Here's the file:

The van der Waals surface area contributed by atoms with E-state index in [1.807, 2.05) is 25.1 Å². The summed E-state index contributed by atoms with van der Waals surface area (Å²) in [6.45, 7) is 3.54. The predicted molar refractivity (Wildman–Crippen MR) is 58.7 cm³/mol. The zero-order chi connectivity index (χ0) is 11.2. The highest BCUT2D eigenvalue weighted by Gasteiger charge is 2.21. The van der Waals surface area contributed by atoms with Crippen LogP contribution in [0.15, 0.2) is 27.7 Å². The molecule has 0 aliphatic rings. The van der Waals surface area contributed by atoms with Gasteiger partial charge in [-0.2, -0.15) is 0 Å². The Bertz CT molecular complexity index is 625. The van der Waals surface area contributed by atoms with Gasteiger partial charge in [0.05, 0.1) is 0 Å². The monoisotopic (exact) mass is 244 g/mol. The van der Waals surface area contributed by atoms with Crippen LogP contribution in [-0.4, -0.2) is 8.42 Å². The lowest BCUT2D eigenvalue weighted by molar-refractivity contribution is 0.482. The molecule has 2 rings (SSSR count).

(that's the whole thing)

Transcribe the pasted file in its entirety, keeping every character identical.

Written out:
The van der Waals surface area contributed by atoms with E-state index in [1.807, 2.05) is 25.1 Å². The summed E-state index contributed by atoms with van der Waals surface area (Å²) in [6.45, 7) is 3.54. The predicted molar refractivity (Wildman–Crippen MR) is 58.7 cm³/mol. The zero-order chi connectivity index (χ0) is 11.2. The highest BCUT2D eigenvalue weighted by Gasteiger charge is 2.21. The van der Waals surface area contributed by atoms with Crippen LogP contribution in [0.15, 0.2) is 27.7 Å². The molecule has 0 aliphatic rings. The van der Waals surface area contributed by atoms with Gasteiger partial charge in [-0.2, -0.15) is 0 Å². The Bertz CT molecular complexity index is 625. The van der Waals surface area contributed by atoms with Gasteiger partial charge in [0.05, 0.1) is 0 Å². The monoisotopic (exact) mass is 244 g/mol. The van der Waals surface area contributed by atoms with Crippen LogP contribution in [-0.4, -0.2) is 8.42 Å². The lowest BCUT2D eigenvalue weighted by molar-refractivity contribution is 0.482. The molecule has 2 rings (SSSR count).